Finding a Home with Jenna Bergstraesser
Being structured around an adventure game Wayfinder naturally provides skills that lend themselves to a wide variety of creative pursuits. In the last Where Are They Now feature we looked at Marika McCoola who had taken her experience and become a writer, and spoke very eloquently about how her time at Wayfinder helped form her as an author. Our focus this week is Jenna Bergstraesser, another very successful creative type who we have been lucky enough to have as a participant, staff member, and community member. These days Jenna works for Disney at Disneyland as a Design Illustrator in their costume department. While some of the connections may seem immediately clear to anyone who has been around the Wayfinder Experience (it’s the costumes for anyone who hasn’t), Jenna highlighted some connections that were a little less so.
In addressing the obvious connection, just in describing her day to day job Jenna reached immediately for it. “I feel like Wayfinder all my life was preparing me for specifically the Disney job because every day we’re working on princesses and pirates and superheroes. It’s like Advanced Camp every day work. What other company has all those things? You switch into all these different creative worlds.” The work even seemed so reminiscent of working for Wayfinder that she went on to describe it as “the official corporate version.” We’re still a far cry from being able to field the types of productions that Disneyland is putting on, but we’re happy to know that we were able to help prepare Jenna for those aspects of her work. (Also anyone she ever costumed at camp can say they have the same costumer as Disney princesses so that’s definitely a perk).
In the realm of slightly less obvious connections she pointed to the process of getting the job itself, which involved first working an internship in their costuming department, and then pitching herself to a room of Disney Parks and Resorts executives. “It’s all theater. Communication skills are so easy because you can just drop into that persona of ‘I am in charge’ at any time.” The communication skills and persona she credits her advantages in that meeting and her fast-paced work environment to are things she points to her experience as staff as having taught her, “having to talk to large groups of people about yourself, or something that is important to you, or even conveying a message to people, that alone has really helped.” While those are definitely things that any staff member is going to have to do in the course of their daily job, they are also things that it is impossible for a participant to avoid. So much of our workshops revolve around participants as performers in front of the whole group or just for each other. Anyone who has spent time around camp would happily extol the virtues of improv as a method for public speaking and interviewing.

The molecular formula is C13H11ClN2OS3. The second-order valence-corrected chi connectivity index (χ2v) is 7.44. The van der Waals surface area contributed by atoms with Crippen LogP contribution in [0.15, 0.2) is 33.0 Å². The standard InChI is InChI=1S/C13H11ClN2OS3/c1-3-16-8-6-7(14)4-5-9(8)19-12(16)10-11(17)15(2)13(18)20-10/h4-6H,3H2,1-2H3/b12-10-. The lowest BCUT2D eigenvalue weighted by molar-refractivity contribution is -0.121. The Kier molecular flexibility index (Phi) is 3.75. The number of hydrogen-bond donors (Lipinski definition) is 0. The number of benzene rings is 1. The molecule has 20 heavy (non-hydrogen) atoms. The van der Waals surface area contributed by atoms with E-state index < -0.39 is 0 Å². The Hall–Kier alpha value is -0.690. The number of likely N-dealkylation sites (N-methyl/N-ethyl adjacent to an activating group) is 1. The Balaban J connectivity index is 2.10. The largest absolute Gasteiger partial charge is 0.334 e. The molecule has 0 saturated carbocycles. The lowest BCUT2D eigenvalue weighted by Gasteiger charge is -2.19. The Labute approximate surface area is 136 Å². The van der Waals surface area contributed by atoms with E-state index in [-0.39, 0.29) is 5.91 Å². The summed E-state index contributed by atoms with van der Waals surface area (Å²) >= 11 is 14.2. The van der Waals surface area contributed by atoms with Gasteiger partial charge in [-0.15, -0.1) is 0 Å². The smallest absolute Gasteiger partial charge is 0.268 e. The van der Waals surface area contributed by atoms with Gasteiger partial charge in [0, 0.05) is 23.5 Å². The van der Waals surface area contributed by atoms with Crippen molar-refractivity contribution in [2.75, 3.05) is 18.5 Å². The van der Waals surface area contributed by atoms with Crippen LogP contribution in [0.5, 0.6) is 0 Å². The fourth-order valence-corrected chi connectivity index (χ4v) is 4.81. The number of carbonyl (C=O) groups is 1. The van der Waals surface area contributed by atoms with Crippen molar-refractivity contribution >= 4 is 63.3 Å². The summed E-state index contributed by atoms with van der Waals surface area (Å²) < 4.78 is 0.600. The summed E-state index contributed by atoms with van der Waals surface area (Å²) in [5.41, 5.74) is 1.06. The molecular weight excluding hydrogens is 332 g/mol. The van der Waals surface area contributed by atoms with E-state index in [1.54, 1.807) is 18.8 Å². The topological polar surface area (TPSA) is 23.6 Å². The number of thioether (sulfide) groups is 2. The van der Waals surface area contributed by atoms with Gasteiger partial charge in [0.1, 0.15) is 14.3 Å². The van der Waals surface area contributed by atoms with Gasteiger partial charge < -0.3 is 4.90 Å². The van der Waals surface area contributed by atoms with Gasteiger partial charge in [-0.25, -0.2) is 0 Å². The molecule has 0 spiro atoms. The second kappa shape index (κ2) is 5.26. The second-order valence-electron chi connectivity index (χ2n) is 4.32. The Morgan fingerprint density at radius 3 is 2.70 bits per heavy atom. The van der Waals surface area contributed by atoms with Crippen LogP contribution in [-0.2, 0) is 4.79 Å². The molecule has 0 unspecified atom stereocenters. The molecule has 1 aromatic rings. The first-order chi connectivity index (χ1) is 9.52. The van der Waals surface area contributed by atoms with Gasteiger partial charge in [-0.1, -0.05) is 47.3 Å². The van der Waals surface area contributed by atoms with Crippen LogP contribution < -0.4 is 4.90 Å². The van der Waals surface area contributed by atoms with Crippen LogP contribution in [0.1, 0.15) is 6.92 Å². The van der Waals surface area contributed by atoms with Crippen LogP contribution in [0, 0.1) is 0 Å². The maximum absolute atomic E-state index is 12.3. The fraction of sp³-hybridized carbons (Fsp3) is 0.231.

She also pointed to some more personal growth at camp throughout the years. Calling it one of her “two moral backbones” (the other being Harry Potter) and asking a question I’ve heard posed by any number of our community members throughout the years, myself included. “What would I even be without Wayfinder?” While she didn’t have an answer for that question she had some pretty good ideas on exactly how camp had helped her get to where she is as a person. “You have this internal knowledge that the community follows you wherever you are so that even if you’re not in it anymore, you know that you were able to be all those people, and I feel that you understand other people more.” Playing with characters in any kind of theater setting is a good way to discover things about yourself. Getting the chance to do it in that kind of special communal setting that we have at Wayfinder, where everyone else is going through those same transformative motions and is going to process it together, gives a chance for some very active reflection on what we’re doing and who we are. “I have always had this knowledge that I am who I am, and Wayfinder is definitely something that helped me manifest that.” There’s really no higher praise that we could ask for. We were lucky to have Jenna at camp for the years that we did so knowing that she still holds us in high regard and at least partially responsible for her becoming the person she has is something we are beyond thankful to hear.
Also having some distance from the community and camp itself Jenna offered some perspective on the ability to come and go as needed that’s been discussed so much at camp (and some on this blog). “Even if there were different people there or if it was a different location it felt like the same sacred space. So it was always really cool to come back because you always had that same sense of community. You knew you’d always be welcome back in.” That’s a theme echoed by our participants, staff, and community at large. Thanks for gracing us with your presence Jenna. We can’t wait to welcome you back in again next time you’re able to come by, even if it’s just for a visit.
“As much as camp is an emotional time, and I feel like a lot of people when they finish are like ‘oh no, what am I going to do without it?’ it does prepare you for real life. You kind of have this talisman, and throughout camp you’re kind of building the talisman can creating your emotional connection to it, and when you’re leaving you get a little protective and paranoid but then eventually you realize it is always going to be there, and whether you need to come back to camp to charge it, or just have it always be there with you, you realize it always is.”
Check out Jenna’s Art.
Written by Judson Easton Packard from an interview with Jenna.